Pennsylvania holds Midterm elections


Madison Sanders, News Editor

On Nov. 8, Pennsylvania, along with the rest of the country, held its midterm elections. In Pennsylvania, citizens were able to vote for the positions of the United States senate, senator, seats in the House of Representatives and representatives of their respective districts. With the result of the state, even though the state came out mostly republican, the votes turned toward the Democratic Party for most of the election. The two biggest wins for the Democratic Party in Pennsylvania were John Fetterman being elected as the representative of the senate, and Josh Shapiro being elected as Pennsylvania governor. Both terms will be held for the next four years, starting in Jan. of 2023.

 Closer to home, democrat Christopher Deluzio won the position of the representative of the 17th district of Pennsylvania. This position was held previously by Connor Lamb, who left it to go against John Fetterman in the Senate race, but he lost in the primaries. Now that Deluzio has taken over his seat, Lamb is no longer holding any political office seat, at least for the next four years. While in the running for the representative of the 14th district, republican Jim Marshall had kept his seat from newcomer democrat Bruce Carper Jr. Marshall. Marshall has kept this representative seat for over 16 years, showing that he  has been liked among citizens for many terms.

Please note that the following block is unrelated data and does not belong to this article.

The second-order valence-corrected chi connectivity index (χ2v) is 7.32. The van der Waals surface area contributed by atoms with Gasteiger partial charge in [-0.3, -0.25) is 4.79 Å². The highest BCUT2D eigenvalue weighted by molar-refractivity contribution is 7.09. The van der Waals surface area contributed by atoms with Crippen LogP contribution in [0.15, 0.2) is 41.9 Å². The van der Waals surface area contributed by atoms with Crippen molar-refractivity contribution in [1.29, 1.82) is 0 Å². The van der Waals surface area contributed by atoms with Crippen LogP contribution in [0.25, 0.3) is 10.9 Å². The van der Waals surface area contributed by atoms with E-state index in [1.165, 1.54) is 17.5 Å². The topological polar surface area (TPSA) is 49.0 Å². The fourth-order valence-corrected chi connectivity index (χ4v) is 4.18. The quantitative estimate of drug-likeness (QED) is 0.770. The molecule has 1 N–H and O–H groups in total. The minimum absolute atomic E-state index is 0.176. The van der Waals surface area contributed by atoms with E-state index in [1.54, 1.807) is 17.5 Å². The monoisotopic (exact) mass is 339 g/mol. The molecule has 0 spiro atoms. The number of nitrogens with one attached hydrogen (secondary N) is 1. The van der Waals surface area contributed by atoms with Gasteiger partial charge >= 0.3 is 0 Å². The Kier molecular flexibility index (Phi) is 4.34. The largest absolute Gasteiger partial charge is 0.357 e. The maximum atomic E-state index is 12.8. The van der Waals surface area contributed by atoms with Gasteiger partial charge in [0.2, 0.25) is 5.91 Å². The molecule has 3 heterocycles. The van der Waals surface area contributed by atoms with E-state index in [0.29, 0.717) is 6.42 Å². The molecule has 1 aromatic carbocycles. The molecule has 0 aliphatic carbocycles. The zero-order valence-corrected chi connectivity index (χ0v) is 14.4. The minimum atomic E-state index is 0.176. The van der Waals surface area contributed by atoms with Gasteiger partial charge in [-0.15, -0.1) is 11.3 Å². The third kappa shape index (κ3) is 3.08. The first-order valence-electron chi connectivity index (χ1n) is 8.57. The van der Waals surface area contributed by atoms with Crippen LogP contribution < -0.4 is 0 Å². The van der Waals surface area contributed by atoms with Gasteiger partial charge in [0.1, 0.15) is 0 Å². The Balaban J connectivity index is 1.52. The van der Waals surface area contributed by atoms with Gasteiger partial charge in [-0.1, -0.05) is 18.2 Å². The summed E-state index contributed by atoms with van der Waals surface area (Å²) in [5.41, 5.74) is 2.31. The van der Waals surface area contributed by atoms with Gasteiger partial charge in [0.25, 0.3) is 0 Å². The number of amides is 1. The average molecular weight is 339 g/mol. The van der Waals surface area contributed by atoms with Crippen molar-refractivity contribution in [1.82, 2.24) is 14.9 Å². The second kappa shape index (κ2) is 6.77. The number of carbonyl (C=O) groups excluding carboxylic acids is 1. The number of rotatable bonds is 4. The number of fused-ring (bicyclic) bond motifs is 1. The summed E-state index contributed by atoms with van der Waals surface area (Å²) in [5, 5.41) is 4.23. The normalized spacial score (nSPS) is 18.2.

This year, voting for the midterm election was huge in Pennsylvania. The midterms that were held in 2018 were thought to be huge, but this midterm passed that one majorly, going up by almost a 4% voter rate. Between the Conway and Freedom Boroughs and New Sewickley Township,, over 3,800 went out to vote for these midterms. This is predicted to be because many major issues were talked about for this election such as abortion rights, gas prices, inflation and LGBTQ+ rights. Which makes it no surprise that Fetterman and Shapiro had won, because they fight for all of these issues. A lot of younger voters were out at the polls this year too, most of them being first time voters. 

“It [voting] was really cool because I saw my parents do it throughout my childhood and now I was finally able to do it,” senior Leyasa Young said.

Even though every election means something to everyone, midterm elections are always important to communities. They affect everyone’s smaller districts and states, which means issues are more focused on what matters to them, not just the common thread. Issues that happen everyday around the country happen in Beaver County too, so voters wanted to make sure that their voices were heard, and they showed that at the polls this year.